I’m sure that every photographer time time struggles with culling similar images down…which one to keep and which to throw into the bin…especially when each of the frame can stand on its own, has it’s own quality and charm?
I’ve always had problems with this but I think I’m getting better at it now.
Time to time however, I find a nut which is hard to crack…like this one.

When I get to this point where I simply am out of breath, I look at it from a different angle and try to find deliberate use of the images for portraying the scene, usually in a different quality light as it passes through… and I’m finding that this works best with scenes with strong and clear compositions and main subject….like this one.

Mt. Cook 3,754m, Mt. Tasman 3,497m of The Southern Alps, Westland National Park, West Coast, World Heritage Area, New Zealand

Taken with Nikon D300 and printed as high quality Fine Poster at 130cm x 60cm approx.

Thank you for visiting and Enjoy!


New Stock Photos from Routeburn Track in New Zealand

Sample Images from Routeburn Track in New Zealand

Sample Images from Routeburn Track in New Zealand

Long days of summer have gone now but I’m really excited (as every year) about approaching winter’s short days and its brilliant photography light. Next to this marvellous light, white peaks around us, late mornings (for sleep in) and early evenings (to catch a dinner without a rush) these are some of few things photographers like about making photographs in winter.

I however do like getting around in summer too and this past summer hasn’t been different for me. After 11 years, I re-visited one of the best locations New Zealand has on offer – the Routeburn Track in Mount Aspiring and Fiordland National Park … and what a fantastic trip I had.

It was a photographic bonanza. The weather stayed on my side, giving me plenty of blue skies and suntan, as well as those magical low clouds around Lake Mackenzie . This was really great as it allowed me to photograph an amazing rainforest surrounding it. The only sad thing was that the bush was bone dry, thus lacking that extra juicy kick and the lake was at its lowest everyone I spoke to could have recalled.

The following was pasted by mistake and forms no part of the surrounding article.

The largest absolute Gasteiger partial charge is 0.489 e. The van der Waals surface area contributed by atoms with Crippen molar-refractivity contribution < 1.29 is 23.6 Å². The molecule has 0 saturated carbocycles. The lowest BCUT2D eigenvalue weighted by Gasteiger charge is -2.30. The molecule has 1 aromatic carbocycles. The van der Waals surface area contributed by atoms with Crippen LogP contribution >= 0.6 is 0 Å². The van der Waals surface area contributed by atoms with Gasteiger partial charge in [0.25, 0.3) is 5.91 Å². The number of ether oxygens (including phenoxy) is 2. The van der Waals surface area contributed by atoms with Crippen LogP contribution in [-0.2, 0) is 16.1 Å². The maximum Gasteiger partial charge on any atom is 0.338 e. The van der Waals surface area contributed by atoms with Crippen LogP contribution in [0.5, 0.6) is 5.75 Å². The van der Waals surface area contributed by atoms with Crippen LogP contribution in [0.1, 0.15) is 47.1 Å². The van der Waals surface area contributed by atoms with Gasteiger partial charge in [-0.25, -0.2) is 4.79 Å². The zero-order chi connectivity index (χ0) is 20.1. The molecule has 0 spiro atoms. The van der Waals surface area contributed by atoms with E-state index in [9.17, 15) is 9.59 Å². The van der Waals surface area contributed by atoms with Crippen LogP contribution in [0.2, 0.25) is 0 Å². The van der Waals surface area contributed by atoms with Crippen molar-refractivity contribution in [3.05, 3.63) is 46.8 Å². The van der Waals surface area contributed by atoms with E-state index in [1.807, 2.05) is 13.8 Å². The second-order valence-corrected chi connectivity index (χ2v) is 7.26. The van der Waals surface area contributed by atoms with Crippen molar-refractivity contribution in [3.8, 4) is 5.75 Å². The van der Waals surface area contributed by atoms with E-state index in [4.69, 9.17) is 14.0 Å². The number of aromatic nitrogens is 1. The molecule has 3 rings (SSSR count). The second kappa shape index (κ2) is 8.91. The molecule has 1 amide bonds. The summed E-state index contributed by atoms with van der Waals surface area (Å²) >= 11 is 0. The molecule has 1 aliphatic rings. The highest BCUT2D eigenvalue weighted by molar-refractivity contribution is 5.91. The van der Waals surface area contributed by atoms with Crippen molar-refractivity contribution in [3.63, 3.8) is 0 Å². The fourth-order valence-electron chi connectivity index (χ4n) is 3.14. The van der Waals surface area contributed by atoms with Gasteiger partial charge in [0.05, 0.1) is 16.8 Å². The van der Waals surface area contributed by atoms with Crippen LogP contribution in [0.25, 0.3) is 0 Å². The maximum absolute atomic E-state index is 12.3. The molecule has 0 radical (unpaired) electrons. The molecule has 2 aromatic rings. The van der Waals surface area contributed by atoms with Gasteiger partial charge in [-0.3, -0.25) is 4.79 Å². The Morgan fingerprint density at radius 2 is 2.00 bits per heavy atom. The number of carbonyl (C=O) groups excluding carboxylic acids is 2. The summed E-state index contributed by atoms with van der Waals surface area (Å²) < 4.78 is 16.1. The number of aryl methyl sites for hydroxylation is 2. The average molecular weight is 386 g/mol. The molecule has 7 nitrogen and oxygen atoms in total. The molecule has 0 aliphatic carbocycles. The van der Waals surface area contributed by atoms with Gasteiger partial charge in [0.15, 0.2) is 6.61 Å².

Despite this, I’m very happy with few keepers and I got home with.

For those of you who haven’t made it to Routeburn yet, I hope that these sample photos will help you to make up your mind.

Thanks and Enjoy!


Wild rivers, creeks and streams

Wild Tekano Creek near Douglas Rock Hut in Copland Valley, Westland National Park, West Coast, South Westland, New Zealand

Wild Tekano Creek near Douglas Rock Hut in Copland Valley, Westland National Park, West Coast, South Westland, New Zealand

A week ago I spent several days in one of my favourite areas, in Copland Valley, on the West Coast of the South Island in New Zealand.

Gorgeous Copland River runs through this beautiful valley which is penetrated with side creeks of all sizes; and they all have one thing in common – they are rough and wild.
Since these rivers, creeks and streams are in an area where the rainfall can exceed 500mm in 24hrs, one can only imagine the inferno happening when the heavy rain comes down and those massive boulders of bus sizes tumble down these creeks…

But on calm days, these creeks are not only very beautiful alpine gems to photograph but also great to wash down the blood and sweat from reaching them…not mentioning best water to drink!

Tekano Creek with sun rising on The Sierra Range and Welcome Pass behind, Westland National Park, West Coast, World Heritage Area, New Zealand

Taken with Nikon D800E and Nikkor 16-35mm f4 lens and is a stitch of 2 vertical frames.

Thank you and Enjoy!

For more similar images from this area, please visit our online gallery of Rivers and Creeks.


Kaikoura Coastline

Pastel colours of dawn on rocky shores of Kaikoura coastline with Seaward Kaikouras mountains in background, Kaikoura, Marlborough Region, South Island, East Coast, New Zealand

Pastel colours of dawn on rocky shores of Kaikoura coastline with Seaward Kaikouras mountains in background, Kaikoura, Marlborough Region, South Island, East Coast, New Zealand

Kaikoura in New Zealand is world wide known for its incredibly rich marine wildlife. People from all over the world come to see this abundance of life of the sea Kaikoura has on offer, but it’s not only marine species which draw the crowds here, it’s also very picturesque, rocky coastline with abruptly rising ranges of Seaward Kaikouras mountains, dominating the background of most photographs from this area… and just like in this photo, as well.